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Sunday, October 17, 2010

"The Tea Party Isn’t About Economic Insecurity"

Busy today trying to catch up on grading and get ready for a talk later this week, so let me toss this out for comment. Blue Texan observes:

All Together, Now: The Tea Party Isn’t About Economic Insecurity, by Blue Texan: In his op-ed today, the normally razor sharp Frank Rich makes the same mistake I keep seeing over and over from the chattering classes.

Don’t expect the extremism and violence in our politics to subside magically after Election Day — no matter what the results. If Tea Party candidates triumph, they’ll be emboldened. If they lose, the anger and bitterness will grow. The only development that can change this equation is a decisive rescue from our prolonged economic crisis.


Anyone who thinks the Teabaggers’ unhinged “anger and bitterness” will subside in the face of an improving economy really needs to take a closer look at objective polling on the Teabaggers and review the 1990s.

The ’90s was a time of economic prosperity, but because there was a Democrat in the White House, the far-right was in full freakout mode. Back then, Clinton/Gore’s black helicopters were coming for their guns and right-wing “patriots” like Tim McVeigh and Eric Rudolph roamed the countryside.

But they weren’t called the “Tea Party.” They were the Angry White Men.

These angry white men are one legion in a grassroots movement that has rewritten the political equation of the 1990s, and in the process helped to transform the Republican Party … An army of conservative grassroots groups has mobilized middle-class discontent with government into a militant political force, reaching for an idealized past with the tools of the onrushing future: fax machines, computer bulletin boards, and the shrill buzz of talk radio. They have forged alliances with the Gingrich generation of conservatives and strengthened their hand as the dominant voice within the GOP family.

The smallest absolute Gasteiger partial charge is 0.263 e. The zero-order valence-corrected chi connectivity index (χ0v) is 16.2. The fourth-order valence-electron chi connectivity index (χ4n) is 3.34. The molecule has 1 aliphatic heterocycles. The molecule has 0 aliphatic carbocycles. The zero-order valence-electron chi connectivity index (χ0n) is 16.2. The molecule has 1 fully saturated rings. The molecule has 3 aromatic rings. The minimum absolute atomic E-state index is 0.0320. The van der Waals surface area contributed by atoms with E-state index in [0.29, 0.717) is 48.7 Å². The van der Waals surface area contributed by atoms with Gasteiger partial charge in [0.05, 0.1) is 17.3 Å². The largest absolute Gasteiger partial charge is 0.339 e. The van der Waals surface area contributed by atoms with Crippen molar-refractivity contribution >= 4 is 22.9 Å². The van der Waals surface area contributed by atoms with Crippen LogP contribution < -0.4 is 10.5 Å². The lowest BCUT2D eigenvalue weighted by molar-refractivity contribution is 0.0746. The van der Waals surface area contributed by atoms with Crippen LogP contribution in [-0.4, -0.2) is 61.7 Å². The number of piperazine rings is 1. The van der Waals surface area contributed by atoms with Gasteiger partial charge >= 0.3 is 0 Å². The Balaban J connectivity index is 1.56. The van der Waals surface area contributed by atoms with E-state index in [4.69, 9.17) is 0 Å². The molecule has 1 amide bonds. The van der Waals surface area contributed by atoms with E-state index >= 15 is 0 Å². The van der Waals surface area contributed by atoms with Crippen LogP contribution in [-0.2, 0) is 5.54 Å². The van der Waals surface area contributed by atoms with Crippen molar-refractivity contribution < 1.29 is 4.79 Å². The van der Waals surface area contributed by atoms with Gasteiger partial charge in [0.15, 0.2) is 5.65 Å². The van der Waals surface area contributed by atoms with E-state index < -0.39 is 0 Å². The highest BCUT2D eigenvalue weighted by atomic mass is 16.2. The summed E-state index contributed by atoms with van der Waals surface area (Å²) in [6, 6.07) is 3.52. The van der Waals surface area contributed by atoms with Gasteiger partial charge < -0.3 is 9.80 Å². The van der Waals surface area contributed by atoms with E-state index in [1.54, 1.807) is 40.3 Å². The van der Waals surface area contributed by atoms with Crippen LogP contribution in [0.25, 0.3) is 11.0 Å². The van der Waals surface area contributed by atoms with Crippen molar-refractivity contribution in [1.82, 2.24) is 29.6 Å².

Sounds familiar, yes? It’s the same crowd.

Polls have shown that Teabaggers are lilly white and well off. They’re not the people getting kicked out of their houses by the banksters. They’re not unemployed. They’re not bearing the brunt of the Great Recession. They’re just doing what they do when Democrats are in charge. Obama’s death panels and FEMA camps have replaced Clinton’s black helicopters.

And of course, the fact that this president’s middle name is Hussein and he’s Muslim and black, well, that’s just a few extra scoops of nuts on the wingnut sundae.

These are John Birch Society types, and the crashing of the global economy — a direct result of the plutocratic “free market” [sic] orgy they helped usher in — is just a convenient excuse to act out.

That’s all it is.

I think this is true to an extent, but not the whole story. There are various flavors of populism out there right now, and this is true for the most prominent, tea-flavored. But I also think that there is dissatisfaction with economic prospects for the future among other groups that is very real. Even when there are "Angry White Men" dominating the discourse, it can still be the case that "it's the economy, stupid."

    Posted by on Sunday, October 17, 2010 at 01:06 PM in Economics, Politics | Permalink  Comments (37)


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